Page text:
Evolution of the Dragon, by G. Elliot Smith, , at sacred-texts.com
As a surrogate of the Great Mother, the Eye of Re, the thunder-weapon was also identified with any of her varied manifestations.
The thunderbolt is one of the manifestations of the life-giving and death-dealing Divine Cow, and therefore is able specially to protect mundane cows. 2
There are numerous hints in the ancient literature of other countries in confirmation of the association of the Great Mother with "falling stars". "In a fragment of Sanchoniathon, Astarte, travelling about the habitable world, is said to have found a star falling through the air, which she took up and consecrated." 3
Aphrodite also was looked upon as a meteoric stone that fell from
the moon. In the "Iliad," Zeus is said to have sent Athena as a meteorite from heaven to earth. 1
The association of Aphrodite with meteoric stones and the ancient belief that they fell from the moon serve to confirm the identification of these life-giving and death-dealing objects with the pearl and the thunderbolt. In Southern India the goddesses may be represented either by small stones or by pots of water, usually seven in number. During the ceremony around the stone-form of the goddess the kappu-karan runs thrice around the stone, as the mandrake-digger does around the plant. The pujari who represents the goddess is painted like a leopard (Hathor's lioness) and kills the sacrificial sheep. The goddess (like Hathor) is supposed to drink the blood of the sacrificial victims (Whitehead, op. cit., pp. 164-8).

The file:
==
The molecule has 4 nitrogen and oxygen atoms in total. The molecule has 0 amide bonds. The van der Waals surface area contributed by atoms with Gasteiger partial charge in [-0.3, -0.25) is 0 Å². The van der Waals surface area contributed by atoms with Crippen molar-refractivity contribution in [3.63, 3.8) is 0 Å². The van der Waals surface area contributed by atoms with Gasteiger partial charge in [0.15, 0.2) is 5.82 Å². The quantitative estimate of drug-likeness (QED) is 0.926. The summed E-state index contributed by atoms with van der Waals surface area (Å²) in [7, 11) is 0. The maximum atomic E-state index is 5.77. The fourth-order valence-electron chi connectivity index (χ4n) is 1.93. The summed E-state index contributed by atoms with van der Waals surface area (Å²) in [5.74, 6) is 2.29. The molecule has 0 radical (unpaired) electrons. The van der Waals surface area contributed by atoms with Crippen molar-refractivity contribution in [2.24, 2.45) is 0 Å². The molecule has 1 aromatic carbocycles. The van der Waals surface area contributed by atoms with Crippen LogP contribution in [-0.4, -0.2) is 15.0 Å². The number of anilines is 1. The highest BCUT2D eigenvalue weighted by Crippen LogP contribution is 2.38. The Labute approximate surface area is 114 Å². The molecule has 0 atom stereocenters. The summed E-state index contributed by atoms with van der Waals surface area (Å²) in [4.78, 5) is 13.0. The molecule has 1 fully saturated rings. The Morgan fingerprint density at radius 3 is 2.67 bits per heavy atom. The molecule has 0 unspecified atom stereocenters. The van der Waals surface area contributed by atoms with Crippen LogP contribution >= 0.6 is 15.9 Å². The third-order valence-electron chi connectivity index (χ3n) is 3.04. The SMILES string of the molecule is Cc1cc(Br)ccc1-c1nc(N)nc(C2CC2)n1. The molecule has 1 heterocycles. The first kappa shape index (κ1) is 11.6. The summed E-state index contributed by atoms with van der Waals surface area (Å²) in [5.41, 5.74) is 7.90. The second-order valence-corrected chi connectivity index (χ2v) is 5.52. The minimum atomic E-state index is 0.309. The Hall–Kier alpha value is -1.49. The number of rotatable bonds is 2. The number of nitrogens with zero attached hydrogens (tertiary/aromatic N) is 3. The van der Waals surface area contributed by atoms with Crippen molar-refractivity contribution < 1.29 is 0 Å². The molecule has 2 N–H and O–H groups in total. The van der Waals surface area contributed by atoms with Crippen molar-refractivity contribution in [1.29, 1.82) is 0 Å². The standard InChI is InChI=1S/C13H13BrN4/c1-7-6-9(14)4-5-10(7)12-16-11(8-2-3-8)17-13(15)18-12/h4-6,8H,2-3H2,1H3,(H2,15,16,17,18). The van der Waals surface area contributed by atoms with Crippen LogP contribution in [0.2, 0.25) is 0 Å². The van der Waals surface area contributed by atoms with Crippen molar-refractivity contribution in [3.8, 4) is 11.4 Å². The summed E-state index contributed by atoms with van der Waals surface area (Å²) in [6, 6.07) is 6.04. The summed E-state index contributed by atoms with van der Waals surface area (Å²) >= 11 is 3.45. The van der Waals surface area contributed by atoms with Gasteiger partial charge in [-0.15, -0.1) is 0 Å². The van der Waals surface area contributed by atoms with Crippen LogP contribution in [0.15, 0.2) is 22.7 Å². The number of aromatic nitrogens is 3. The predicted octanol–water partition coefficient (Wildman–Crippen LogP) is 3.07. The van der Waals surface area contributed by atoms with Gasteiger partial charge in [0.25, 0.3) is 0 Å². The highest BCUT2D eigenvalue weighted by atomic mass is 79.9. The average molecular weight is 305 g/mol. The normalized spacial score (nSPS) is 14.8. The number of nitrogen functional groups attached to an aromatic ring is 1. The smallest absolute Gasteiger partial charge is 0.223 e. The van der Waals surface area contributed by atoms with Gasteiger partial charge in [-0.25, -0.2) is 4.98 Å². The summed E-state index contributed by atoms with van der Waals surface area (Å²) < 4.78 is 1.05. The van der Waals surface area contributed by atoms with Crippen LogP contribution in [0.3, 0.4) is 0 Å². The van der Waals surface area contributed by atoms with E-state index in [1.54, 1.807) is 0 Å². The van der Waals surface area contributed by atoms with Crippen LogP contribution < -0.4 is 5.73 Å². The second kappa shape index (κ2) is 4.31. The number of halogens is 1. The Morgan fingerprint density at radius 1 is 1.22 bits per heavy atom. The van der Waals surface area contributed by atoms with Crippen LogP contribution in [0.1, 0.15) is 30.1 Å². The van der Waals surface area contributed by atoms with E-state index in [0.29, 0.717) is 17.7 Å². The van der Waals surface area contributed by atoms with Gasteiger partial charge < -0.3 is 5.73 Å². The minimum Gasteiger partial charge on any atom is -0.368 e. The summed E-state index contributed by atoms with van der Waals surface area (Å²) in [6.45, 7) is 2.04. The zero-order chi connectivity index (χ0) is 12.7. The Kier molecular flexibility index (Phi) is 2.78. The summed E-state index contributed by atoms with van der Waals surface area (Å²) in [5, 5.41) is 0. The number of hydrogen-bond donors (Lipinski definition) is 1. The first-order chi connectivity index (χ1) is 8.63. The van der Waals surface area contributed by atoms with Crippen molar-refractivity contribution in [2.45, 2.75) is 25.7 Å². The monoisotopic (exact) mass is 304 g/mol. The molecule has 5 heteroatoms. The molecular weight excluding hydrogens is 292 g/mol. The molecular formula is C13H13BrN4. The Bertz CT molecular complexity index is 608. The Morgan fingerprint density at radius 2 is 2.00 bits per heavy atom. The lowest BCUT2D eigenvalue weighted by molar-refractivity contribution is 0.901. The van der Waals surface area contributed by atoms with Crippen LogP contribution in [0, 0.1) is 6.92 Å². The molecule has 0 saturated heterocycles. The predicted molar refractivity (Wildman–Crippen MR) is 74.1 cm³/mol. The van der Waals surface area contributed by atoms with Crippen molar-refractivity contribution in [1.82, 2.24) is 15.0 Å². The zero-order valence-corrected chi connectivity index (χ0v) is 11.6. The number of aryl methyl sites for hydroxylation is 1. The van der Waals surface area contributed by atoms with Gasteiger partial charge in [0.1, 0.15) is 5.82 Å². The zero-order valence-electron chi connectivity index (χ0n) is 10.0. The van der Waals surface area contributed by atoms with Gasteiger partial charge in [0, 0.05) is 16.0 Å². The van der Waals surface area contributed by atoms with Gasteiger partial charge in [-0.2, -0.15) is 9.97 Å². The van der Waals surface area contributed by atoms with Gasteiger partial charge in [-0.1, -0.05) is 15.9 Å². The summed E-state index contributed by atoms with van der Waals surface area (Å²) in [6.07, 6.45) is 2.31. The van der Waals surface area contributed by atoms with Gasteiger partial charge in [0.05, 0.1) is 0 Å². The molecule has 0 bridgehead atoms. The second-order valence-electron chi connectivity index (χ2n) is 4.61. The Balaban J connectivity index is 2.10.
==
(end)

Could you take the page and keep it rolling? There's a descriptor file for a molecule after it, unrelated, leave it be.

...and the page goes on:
Many factors played a part in the development of the beliefs about the origin of mankind from stones, with which the identification of the thunderbolt with the winged disk plays a part.
The idea that the cowry was the giver of life and the parent of men was also transferred to crude stone imitations of the shell. Perhaps the belief in such stones as creators of human beings may have been reinforced by finding actual fossilized shells within pebbles. 2
A further corroboration of this theory was provided when the pearl came to be regarded as the quintessence of the life-giving substance of shells and as a little particle of moon-substance which fell as a drop of dew into the gaping oyster. Perry (op. cit., p. 78) refers to an Indonesian belief among the Tsalisen that their ancestors came out of the moon; and the chief of this people has a spherical stone which is said to represent the moon.